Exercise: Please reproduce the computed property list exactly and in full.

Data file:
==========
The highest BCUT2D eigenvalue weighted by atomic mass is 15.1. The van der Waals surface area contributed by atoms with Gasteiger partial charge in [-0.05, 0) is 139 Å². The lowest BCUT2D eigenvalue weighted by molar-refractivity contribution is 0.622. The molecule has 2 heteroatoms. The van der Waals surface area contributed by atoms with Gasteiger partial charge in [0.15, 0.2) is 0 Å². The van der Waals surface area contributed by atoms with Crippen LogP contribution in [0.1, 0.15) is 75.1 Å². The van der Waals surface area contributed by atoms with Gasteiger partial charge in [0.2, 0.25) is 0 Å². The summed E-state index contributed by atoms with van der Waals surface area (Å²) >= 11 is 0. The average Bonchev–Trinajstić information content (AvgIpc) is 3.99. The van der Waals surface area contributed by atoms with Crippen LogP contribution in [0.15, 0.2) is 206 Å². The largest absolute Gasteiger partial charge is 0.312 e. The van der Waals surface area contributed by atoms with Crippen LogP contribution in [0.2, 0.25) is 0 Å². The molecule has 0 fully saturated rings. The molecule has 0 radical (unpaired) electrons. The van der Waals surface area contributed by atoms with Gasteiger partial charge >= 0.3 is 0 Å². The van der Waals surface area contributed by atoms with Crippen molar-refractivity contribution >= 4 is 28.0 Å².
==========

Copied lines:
The highest BCUT2D eigenvalue weighted by atomic mass is 15.1. The van der Waals surface area contributed by atoms with Gasteiger partial charge in [-0.05, 0) is 139 Å². The lowest BCUT2D eigenvalue weighted by molar-refractivity contribution is 0.622. The molecule has 2 heteroatoms. The van der Waals surface area contributed by atoms with Gasteiger partial charge in [0.15, 0.2) is 0 Å². The van der Waals surface area contributed by atoms with Crippen LogP contribution in [0.1, 0.15) is 75.1 Å². The van der Waals surface area contributed by atoms with Gasteiger partial charge in [0.2, 0.25) is 0 Å². The summed E-state index contributed by atoms with van der Waals surface area (Å²) >= 11 is 0. The average Bonchev–Trinajstić information content (AvgIpc) is 3.99. The van der Waals surface area contributed by atoms with Crippen LogP contribution in [0.15, 0.2) is 206 Å². The largest absolute Gasteiger partial charge is 0.312 e. The van der Waals surface area contributed by atoms with Crippen LogP contribution in [0.2, 0.25) is 0 Å². The molecule has 0 fully saturated rings. The molecule has 0 radical (unpaired) electrons. The van der Waals surface area contributed by atoms with Gasteiger partial charge >= 0.3 is 0 Å². The van der Waals surface area contributed by atoms with Crippen molar-refractivity contribution >= 4 is 28.0 Å².